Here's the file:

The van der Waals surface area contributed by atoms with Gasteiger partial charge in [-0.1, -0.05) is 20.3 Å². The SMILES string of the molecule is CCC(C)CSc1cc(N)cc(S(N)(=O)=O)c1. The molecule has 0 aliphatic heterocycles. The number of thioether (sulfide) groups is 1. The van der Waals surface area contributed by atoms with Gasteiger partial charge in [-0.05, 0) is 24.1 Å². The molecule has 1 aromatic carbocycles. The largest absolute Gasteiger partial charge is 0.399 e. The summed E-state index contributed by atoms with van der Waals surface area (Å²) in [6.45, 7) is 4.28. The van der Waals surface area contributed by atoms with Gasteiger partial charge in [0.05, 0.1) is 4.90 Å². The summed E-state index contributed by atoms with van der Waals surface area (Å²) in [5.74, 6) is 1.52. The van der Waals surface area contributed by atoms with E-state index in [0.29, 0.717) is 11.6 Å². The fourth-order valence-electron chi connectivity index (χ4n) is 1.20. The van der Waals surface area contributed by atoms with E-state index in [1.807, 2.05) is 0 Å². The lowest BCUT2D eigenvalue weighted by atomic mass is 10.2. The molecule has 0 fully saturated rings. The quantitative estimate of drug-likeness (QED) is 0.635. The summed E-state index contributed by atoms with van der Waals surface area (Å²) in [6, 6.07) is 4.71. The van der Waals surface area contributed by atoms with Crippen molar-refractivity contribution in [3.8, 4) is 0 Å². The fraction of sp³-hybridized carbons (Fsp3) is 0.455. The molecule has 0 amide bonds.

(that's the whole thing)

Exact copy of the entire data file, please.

The van der Waals surface area contributed by atoms with Gasteiger partial charge in [-0.1, -0.05) is 20.3 Å². The SMILES string of the molecule is CCC(C)CSc1cc(N)cc(S(N)(=O)=O)c1. The molecule has 0 aliphatic heterocycles. The number of thioether (sulfide) groups is 1. The van der Waals surface area contributed by atoms with Gasteiger partial charge in [-0.05, 0) is 24.1 Å². The molecule has 1 aromatic carbocycles. The largest absolute Gasteiger partial charge is 0.399 e. The summed E-state index contributed by atoms with van der Waals surface area (Å²) in [6.45, 7) is 4.28. The van der Waals surface area contributed by atoms with Gasteiger partial charge in [0.05, 0.1) is 4.90 Å². The summed E-state index contributed by atoms with van der Waals surface area (Å²) in [5.74, 6) is 1.52. The van der Waals surface area contributed by atoms with E-state index in [0.29, 0.717) is 11.6 Å². The fourth-order valence-electron chi connectivity index (χ4n) is 1.20. The van der Waals surface area contributed by atoms with E-state index in [1.807, 2.05) is 0 Å². The lowest BCUT2D eigenvalue weighted by atomic mass is 10.2. The molecule has 0 fully saturated rings. The quantitative estimate of drug-likeness (QED) is 0.635. The summed E-state index contributed by atoms with van der Waals surface area (Å²) in [6, 6.07) is 4.71. The van der Waals surface area contributed by atoms with Crippen molar-refractivity contribution in [3.8, 4) is 0 Å². The fraction of sp³-hybridized carbons (Fsp3) is 0.455. The molecule has 0 amide bonds.